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Egelasta

(85 words)

Author(s): Barceló, Pedro (Potsdam)
[German version] This Iberian [1. 58] settlement was located near the salines of Men Baca between  Castulo and Linares and Vilches (CIL II 5091, p. 710) and belonged to the conventus of  Carthago Nova (Plin. HN 3,25). The identification with Iniesta in [2. 175] is mistaken. Pliny praised the salt of Egelasta because of its unique medicinal effect (HN 31,80). Otherwise only rarely mentioned (Str. 3,4,9; Ptol. 2,6,56, Egelésta). Barceló, Pedro (Potsdam) Bibliography 1 A. Schulten, Numantia 1, 1914 2 Enciclopedia Universal Ilustrada 19. Tovar, 3, 1989, 155f., 234.

Noega

(152 words)

Author(s): Barceló, Pedro (Potsdam)
(Νοῖγα/ Noîga). [German version] [1] Coastal city in northern Spain Coastal city in northern Spain in the territory of the Astures (Asturia), east of the Melsus (= Nelo in Plin. HN 4,111; modern Nalón), possibly near Gijón (Str. 3,4,20; Ptol. 2,6,6: Νοῖγα Οὐκεσία/ Noîga Oukesía). Mela 3,113-15 has the most detailed information on its location; but despite intense discussion the location remains unclear. Barceló, Pedro (Potsdam) Bibliography C.Fernández Ochoa, Noega-Gigia: reflexiones sobre dos enclaves astur-romanos, in: Leyenda y arqueología de las ciudades pre…

Bastetani, Bastuli

(103 words)

Author(s): Barceló, Pedro (Potsdam)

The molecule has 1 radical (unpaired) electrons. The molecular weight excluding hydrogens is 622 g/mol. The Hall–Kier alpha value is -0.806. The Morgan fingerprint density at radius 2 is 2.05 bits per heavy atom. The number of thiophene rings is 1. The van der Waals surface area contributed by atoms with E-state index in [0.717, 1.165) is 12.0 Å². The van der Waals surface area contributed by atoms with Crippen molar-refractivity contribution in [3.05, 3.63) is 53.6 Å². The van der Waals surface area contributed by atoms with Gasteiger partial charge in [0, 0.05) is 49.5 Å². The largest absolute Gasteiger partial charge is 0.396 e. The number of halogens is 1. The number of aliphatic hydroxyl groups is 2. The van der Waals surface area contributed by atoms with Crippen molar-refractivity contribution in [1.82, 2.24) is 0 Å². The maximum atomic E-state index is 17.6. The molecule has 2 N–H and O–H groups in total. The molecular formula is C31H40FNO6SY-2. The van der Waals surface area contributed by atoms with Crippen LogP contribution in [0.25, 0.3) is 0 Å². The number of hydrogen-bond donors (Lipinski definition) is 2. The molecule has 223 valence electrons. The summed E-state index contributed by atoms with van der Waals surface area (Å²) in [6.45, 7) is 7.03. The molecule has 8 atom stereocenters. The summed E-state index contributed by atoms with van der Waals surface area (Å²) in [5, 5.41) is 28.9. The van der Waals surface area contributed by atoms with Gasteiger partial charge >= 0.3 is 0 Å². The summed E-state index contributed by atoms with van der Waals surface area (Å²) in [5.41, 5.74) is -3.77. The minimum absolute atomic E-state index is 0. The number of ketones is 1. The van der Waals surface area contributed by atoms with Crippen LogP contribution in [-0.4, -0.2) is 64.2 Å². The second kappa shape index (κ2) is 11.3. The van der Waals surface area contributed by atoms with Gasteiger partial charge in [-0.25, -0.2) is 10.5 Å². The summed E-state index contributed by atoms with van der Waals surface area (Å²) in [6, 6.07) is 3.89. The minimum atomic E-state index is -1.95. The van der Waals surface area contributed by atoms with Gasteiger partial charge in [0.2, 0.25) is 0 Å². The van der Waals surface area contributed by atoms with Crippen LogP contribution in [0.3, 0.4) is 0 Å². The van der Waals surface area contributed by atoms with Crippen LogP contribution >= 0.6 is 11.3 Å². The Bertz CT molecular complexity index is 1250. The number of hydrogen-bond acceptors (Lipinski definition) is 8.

[German version] The name of this tribe from southern Spain is probably derived from the city of Basti (today's Baza), which must be its principal location (Ptol. 2,6,13; 60). After his conquest of Carthago Nova in AD 207, P.  Scipio sent his brother L. to the B., where the latter defeated the Carthaginian  Mago (Liv. 28,1f.; Zon. 9,8,8). On the role of the B. in the revolt of  Viriatus, cf. App. Ib. 66. There is evidence for Bastetania still for the time of the West Goths, when Leovigild fought the Byzantines there (Chron. min. 2,212,3). Barceló, Pedro (Potsdam) Bibliography Tovar 3,26f.

Consabura

(75 words)

Author(s): Barceló, Pedro (Potsdam)
[German version] Remains of this probably Celtic town [1. 1105] near Consuegra south of Toledo (CIL II p. 431; [3. 177]). Frontin. Str. 4,5,19 mentions C. in the context of the war with Sertorius in 78 BC. Other attestations: Plin. HN 3,25; Ptol. 2,6,57; It. Ant. 446,6; Geogr. Rav. 313,15; CIL II 2,2166; 4211. Barceló, Pedro (Potsdam) Bibliography 1 Holder 1  E. Hübner, s.v. C., RE IV I, 889 3 A. Schulten, Fontes Hispaniae Antiquae 4, 1937. Tovar 3, 222-224.

Arevaci

(62 words)

Author(s): Barceló, Pedro (Potsdam)
[German version] Celtiberians, who settled in Old Castile (Soria province), first mentioned in conjunction with the Numantine War (cf. Pol. 35,2); under the leadership of  Viriatus and  Sertorius, they put up stubborn resistance to the Romans. In imperial times, they provided cavalry units for the Roman army (CIL XVI 26 ff.). Barceló, Pedro (Potsdam) Bibliography W. Schüle, Die Meseta-Kulturen der iberischen Halbinsel, 1969.